Fire marshals are normally volunteers from within the workforce, who step up to take extra responsibility in the event of a fire. If you would like to become a fire marshal, you should let your employer know. Normally there are enough volunteers to provide the required number of fire marshals, but if there are not, then your employer may ask you to consider becoming a fire marshal. You are not obliged to do so if you don’t want to, but the extra skills will help make you a more valuable employee at work and improve your CV if you ever want to change jobs. Becoming a fire marshal is also rewarding in itself, and it could even help you to save the life of a colleague or workmate.
To become a fire marshal, you will need to complete a formal fire marshal training course. You employer is obliged to provide this training for you, and to cover the course costs. You may not receive any extra pay for being a fire marshal, but it should not cost you anything either. Fire marshal courses are normally held in house at your place of work, but if you have to travel to a training centre, then your employer should reimburse you for travel expenses.
A formal fire marshal training course takes half a day, lasting between three and a half and four hours. The course will cover all the relevant legislation regarding fire safety, as listed under the Regulatory reform (Fire Safety) Order 2005.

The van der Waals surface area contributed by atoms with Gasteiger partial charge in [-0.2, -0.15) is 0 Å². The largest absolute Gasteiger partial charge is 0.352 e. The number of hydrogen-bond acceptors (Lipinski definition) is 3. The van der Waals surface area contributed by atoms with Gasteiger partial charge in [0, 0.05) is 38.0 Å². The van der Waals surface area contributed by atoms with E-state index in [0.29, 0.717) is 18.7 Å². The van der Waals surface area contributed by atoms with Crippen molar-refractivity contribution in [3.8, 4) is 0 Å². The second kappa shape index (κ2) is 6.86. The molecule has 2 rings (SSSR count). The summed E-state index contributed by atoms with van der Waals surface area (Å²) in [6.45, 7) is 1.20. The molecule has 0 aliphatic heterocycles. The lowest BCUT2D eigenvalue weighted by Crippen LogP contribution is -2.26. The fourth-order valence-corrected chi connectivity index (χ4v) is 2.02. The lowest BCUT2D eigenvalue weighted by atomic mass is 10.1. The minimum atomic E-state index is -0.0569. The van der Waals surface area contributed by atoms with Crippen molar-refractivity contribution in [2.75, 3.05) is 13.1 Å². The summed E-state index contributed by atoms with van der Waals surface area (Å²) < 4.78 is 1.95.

The course will explain your role, both in the day to day working environment as well as an emergency situation. You will be taught how to prevent fires by raising fire risk awareness and encouraging fire-safe working practices. The fire marshal training course will also show you what you need to do to ensure that emergency measures are effective if they are ever needed. This includes checking fire doors are not blocked, checking extinguishers are regularly serviced and conducting regular fire drills to make sure your colleagues know what to do in an emergency evacuation.
You will also be taught how to take charge if fire breaks out. This includes how to clear and check your appointed section quickly and effectively, and what information you will need to report to the emergency services when they arrive. If training takes place in house, you may also be shown how to operate any firefighting equipment that has been provided.
Fire marshal courses are conducted under continuous assessment, to ensure all candidates understand their role and responsibilities as the course progresses, so there is no requirement for a test at the end. If you complete the course to the trainer’s satisfaction, then you will receive a recognised certificate which legally entitles you to act as a fire marshal. This qualification belongs to you, not your company, and can be taken with you to your next job if you move on.
Fire marshal certificates are valid for three years, after which you will need to attend the course again, or to take a short refresher course. In some higher risk industries, such as heavy manufacturing, it may be necessary to refresh your fire marshal skills annually